Did Trump adviser Roger Stone admit to working with WikiLeaks while on the campaign?

Despite his boss's unpleasant Twitter experiences, Stone hasn't learned much about discretion on the platform

Matthew Rozsa
March 6, 2017 6:52PM (UTC)

President Donald Trump's close adviser Roger Stone — better known as a notorious right-wing hatchet man and conspiracy theorist— doesn't seem to have learned much from his boss's own bad experiences with Twitter. If he had, he might have avoided his embarrassing weekend incident, one in which he may have admitted to colluding with Julian Assange to leak emails that damaged Hillary Clinton's presidential campaign.

Stone took to Twitter to reiterate Trump's false claim that President Barack Obama had wiretapped him, posting, "The buck stops here. Obama responsible for illegal surveillance of @realDonaldTrump - must be charged, convicted and jailed." After that, he got into a heated exchange with a feminist professor Twitter user, whom he called a "stupid ignorant ugly bitch," and later, a "stupid stupid bitch."


He did, however, remove the offending tweets, although the Twitter user, Caroline O., had already taken screenshots of them.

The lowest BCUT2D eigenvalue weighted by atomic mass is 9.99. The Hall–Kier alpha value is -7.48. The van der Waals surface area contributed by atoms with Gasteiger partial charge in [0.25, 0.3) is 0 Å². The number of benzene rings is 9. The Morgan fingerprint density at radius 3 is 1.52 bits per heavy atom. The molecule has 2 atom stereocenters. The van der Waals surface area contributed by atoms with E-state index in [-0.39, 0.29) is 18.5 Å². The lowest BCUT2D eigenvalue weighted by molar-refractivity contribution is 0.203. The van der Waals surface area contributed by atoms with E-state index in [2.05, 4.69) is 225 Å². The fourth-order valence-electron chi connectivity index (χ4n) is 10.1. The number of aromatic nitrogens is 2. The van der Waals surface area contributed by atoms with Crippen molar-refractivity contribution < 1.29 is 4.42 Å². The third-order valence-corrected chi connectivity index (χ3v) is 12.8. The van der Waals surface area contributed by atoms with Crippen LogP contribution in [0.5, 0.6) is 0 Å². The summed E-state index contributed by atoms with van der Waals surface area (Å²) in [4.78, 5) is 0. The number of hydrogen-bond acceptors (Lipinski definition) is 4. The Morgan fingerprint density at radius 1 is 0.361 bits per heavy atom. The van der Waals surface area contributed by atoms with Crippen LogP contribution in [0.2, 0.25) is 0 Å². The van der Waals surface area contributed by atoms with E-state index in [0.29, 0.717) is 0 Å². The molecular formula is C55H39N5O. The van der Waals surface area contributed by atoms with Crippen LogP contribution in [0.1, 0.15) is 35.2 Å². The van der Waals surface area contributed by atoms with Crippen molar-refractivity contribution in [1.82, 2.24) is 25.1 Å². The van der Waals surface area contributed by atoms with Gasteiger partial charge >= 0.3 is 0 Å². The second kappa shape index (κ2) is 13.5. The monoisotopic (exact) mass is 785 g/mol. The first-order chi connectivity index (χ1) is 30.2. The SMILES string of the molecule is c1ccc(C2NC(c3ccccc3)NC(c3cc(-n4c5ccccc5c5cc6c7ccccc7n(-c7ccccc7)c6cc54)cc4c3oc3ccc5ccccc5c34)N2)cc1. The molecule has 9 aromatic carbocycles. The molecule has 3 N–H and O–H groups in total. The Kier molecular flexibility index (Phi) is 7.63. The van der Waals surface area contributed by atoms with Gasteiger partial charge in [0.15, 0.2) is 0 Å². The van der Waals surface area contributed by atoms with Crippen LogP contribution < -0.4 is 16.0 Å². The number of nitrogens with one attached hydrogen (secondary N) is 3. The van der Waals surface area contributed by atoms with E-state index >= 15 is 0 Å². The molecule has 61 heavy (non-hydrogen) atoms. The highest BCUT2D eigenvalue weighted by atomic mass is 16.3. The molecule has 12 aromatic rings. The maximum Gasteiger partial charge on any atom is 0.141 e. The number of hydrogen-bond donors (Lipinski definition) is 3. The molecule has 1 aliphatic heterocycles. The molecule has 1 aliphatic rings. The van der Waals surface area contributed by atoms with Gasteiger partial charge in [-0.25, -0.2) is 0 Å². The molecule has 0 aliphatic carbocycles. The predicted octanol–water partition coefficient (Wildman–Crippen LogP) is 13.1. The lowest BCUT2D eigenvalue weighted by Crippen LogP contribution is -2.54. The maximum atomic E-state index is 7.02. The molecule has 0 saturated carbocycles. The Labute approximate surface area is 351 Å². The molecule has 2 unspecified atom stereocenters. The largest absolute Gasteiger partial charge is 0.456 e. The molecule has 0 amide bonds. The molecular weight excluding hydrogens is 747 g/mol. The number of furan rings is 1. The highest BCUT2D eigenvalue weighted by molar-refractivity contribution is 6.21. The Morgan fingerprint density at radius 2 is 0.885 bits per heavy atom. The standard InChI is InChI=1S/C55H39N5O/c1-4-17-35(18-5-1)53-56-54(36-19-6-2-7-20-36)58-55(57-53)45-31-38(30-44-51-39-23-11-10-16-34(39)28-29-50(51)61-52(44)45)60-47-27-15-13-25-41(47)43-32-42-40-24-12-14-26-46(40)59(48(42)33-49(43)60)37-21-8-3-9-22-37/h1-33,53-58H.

He has since taken to Twitter to deny that his focus on Caroline O.'s gender instead of her arguments constituted misogyny.

During that exchange, Stone also bragged about having a "perfectly legal back channel to Assange." It is unclear how any funneling of stolen emails could be legal, especially considering that Assange has well-established links to Russia and The New York Times has reported that Stone is "under scrutiny" for possible links to Russia. During the 2016 campaign, Assange leaked politically damaging emails about Hillary Clinton's campaign that the intelligence community agrees were hacked by the Russian government in the hopes of helping electing Trump to the presidency.


Stone also picked a fight with acclaimed author J. K. Rowling, best known for the "Harry Potter" series, after she saw his exchange with Caroline O. and tweeted her dismay. Stone responded by taunting Rowling in a tweet. To date, that post remains on his profile.


Matthew Rozsa

Matthew Rozsa is a breaking news writer for Salon. He holds an MA in History from Rutgers University-Newark and is ABD in his PhD program in History at Lehigh University. His work has appeared in Mic, Quartz and MSNBC.

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Donald Trump J. K. Rowling Julian Assange Mike Cernovich Paul Joseph Watson Roger Stone Russia

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